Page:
OPINION: Prime Minister Tony Abbott has described the Australian federation as our "biggest political problem". He said this after serving as a minister in the Howard government, where he saw good policy frustrated and taxpayers' money wasted through bureaucratic duplication and blame shifting.
Not surprisingly, Abbott has also said that "the federation is broken and does need to be fixed". His first test will come when he chairs the Council of Australian Governments on December 13. This meeting will show that, as yet, he lacks an agenda for reform.
Abbott's starting point is processes rather than solutions. A recently announced National Commission of Audit will report in January on the roles and responsibilities of the different tiers of government. There will also be a white paper on federalism, which might promote a broader restructuring.
The challenge for Abbott is to achieve more than his predecessors. In 2007, Kevin Rudd also came to office promising federal reform, and that he would "end the blame game". Rudd had initial success as the usual recriminations gave way to frenetic activity and numerous meetings. Unfortunately, little was achieved by way of long-term, fundamental change.
The centrepiece of the Rudd reforms was the 2009 agreement on federal-state financial relations. It was meant to free the states from micromanagement, and thereby promote innovation and competition. But old habits die hard and Canberra has found new ways to direct the states in fields such as education.
The energy and ideas of the Rudd era were replaced with disinterest and then defeatism on the part of the Gillard government. Once-vocal state premiers raise the issue only rarely in public, and concern themselves with doing the best they can within the system.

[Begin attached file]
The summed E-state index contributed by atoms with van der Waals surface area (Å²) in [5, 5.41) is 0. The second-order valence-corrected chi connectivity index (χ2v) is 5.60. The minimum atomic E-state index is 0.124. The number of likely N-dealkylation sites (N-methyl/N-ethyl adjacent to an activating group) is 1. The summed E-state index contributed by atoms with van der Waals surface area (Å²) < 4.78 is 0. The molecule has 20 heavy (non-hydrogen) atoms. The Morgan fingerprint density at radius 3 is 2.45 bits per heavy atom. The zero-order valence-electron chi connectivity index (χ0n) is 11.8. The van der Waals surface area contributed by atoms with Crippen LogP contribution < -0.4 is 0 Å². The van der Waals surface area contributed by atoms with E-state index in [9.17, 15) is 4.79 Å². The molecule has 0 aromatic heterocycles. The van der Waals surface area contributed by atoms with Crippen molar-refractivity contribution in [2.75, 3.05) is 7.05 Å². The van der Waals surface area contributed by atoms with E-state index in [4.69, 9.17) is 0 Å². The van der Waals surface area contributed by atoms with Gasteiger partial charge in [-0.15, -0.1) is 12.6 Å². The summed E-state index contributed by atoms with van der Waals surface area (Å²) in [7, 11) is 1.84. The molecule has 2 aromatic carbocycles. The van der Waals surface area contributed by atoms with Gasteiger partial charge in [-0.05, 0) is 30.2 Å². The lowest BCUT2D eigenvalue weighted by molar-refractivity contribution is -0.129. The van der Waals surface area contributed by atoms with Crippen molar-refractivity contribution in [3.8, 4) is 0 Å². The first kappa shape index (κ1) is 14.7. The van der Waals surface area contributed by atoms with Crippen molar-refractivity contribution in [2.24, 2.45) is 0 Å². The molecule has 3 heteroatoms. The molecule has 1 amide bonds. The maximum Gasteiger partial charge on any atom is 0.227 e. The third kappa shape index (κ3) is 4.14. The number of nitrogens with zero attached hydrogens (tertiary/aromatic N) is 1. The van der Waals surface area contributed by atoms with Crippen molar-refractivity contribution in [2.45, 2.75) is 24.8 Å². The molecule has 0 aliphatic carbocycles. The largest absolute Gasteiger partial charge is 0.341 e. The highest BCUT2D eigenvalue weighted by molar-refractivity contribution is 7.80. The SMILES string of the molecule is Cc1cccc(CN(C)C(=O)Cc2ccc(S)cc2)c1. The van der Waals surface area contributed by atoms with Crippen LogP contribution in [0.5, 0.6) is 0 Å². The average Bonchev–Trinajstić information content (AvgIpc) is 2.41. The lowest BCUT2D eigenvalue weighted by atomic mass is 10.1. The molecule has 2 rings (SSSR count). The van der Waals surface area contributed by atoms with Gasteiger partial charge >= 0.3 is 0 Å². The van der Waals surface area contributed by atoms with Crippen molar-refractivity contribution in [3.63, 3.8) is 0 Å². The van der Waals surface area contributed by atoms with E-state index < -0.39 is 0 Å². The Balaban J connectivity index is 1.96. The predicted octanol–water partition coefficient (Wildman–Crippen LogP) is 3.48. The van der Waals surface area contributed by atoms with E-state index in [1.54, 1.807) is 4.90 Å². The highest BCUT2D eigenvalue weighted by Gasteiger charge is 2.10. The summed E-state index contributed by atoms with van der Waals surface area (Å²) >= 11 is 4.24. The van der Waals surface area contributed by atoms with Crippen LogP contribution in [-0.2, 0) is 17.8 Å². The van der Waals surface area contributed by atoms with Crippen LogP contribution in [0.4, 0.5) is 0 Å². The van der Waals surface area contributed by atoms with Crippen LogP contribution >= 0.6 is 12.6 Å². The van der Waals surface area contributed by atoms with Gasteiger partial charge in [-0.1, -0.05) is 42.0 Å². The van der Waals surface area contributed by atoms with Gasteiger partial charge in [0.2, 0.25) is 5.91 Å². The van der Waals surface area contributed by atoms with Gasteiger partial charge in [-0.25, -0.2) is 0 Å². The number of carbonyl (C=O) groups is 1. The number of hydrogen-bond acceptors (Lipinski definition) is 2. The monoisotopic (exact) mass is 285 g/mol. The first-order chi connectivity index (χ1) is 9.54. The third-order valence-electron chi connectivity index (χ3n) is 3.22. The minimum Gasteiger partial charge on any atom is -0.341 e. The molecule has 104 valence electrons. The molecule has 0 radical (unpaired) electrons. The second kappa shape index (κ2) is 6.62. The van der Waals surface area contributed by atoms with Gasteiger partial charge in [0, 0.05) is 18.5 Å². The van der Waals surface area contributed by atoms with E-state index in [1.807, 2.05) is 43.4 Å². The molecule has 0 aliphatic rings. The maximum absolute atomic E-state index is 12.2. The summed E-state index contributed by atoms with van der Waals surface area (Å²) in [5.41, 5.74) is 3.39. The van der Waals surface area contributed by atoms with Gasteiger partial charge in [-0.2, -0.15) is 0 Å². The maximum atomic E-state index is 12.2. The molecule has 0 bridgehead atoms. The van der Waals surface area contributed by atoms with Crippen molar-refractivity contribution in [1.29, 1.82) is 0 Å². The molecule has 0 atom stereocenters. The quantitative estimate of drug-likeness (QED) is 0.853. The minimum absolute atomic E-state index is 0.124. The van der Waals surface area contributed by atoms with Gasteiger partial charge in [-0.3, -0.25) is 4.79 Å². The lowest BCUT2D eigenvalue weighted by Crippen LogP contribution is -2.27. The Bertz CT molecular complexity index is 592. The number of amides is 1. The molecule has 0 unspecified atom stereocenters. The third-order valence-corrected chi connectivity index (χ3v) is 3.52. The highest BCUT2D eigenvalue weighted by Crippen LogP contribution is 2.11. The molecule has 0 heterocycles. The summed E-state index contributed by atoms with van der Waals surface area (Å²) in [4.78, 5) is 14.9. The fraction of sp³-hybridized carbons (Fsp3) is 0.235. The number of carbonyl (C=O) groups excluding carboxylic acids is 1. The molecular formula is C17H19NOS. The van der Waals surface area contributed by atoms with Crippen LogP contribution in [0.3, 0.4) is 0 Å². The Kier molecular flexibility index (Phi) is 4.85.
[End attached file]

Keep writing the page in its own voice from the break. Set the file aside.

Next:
Community attitudes are also part of the problem. Australians know little, and understand less, about how Australian federalism operates. This is hardly surprising given the complexities of the system.
Confusion also extends to those who exercise power on our behalf. Often lacking a sound grasp, politicians typically feed the community sound bites and simplistic slogans about federalism.
An example is the rise of the "national interest". Federal politicians use this as a trump card to justify almost any takeover of state affairs. It has replaced the equally shallow idea of "states' rights". We should debate the national interest but it needs to be informed by goals such as good governance, productivity and efficiency. Instead, it is usually deployed as a slogan.
Australia has a dysfunctional federation that does a poor job of maximising return on tax dollars.
What we have also lost is the sense Australia is not always best served by uniform regulation from Canberra but by diversity and robust competition between states.
We need to remember Australia became a federation, and not a unitary state, for good reason. Many important policy problems need solutions tailored to local areas or policy developed over a longer period after experimentation across jurisdictions.
There is a clear need for federal reform. The starting point must be recognition of how much Australia has to gain from a system that fosters competition and diversity, rather than mere national control.
Its benefits could be enormous. Evidence suggests a better functioning federation could boost the economy by billions of dollars. It could also lift living standards by enabling governments to deliver higher quality services in areas such as health and education.
George Williams is a Professor of Law at UNSW.
This opinion piece was first published in The Sydney Morning Herald.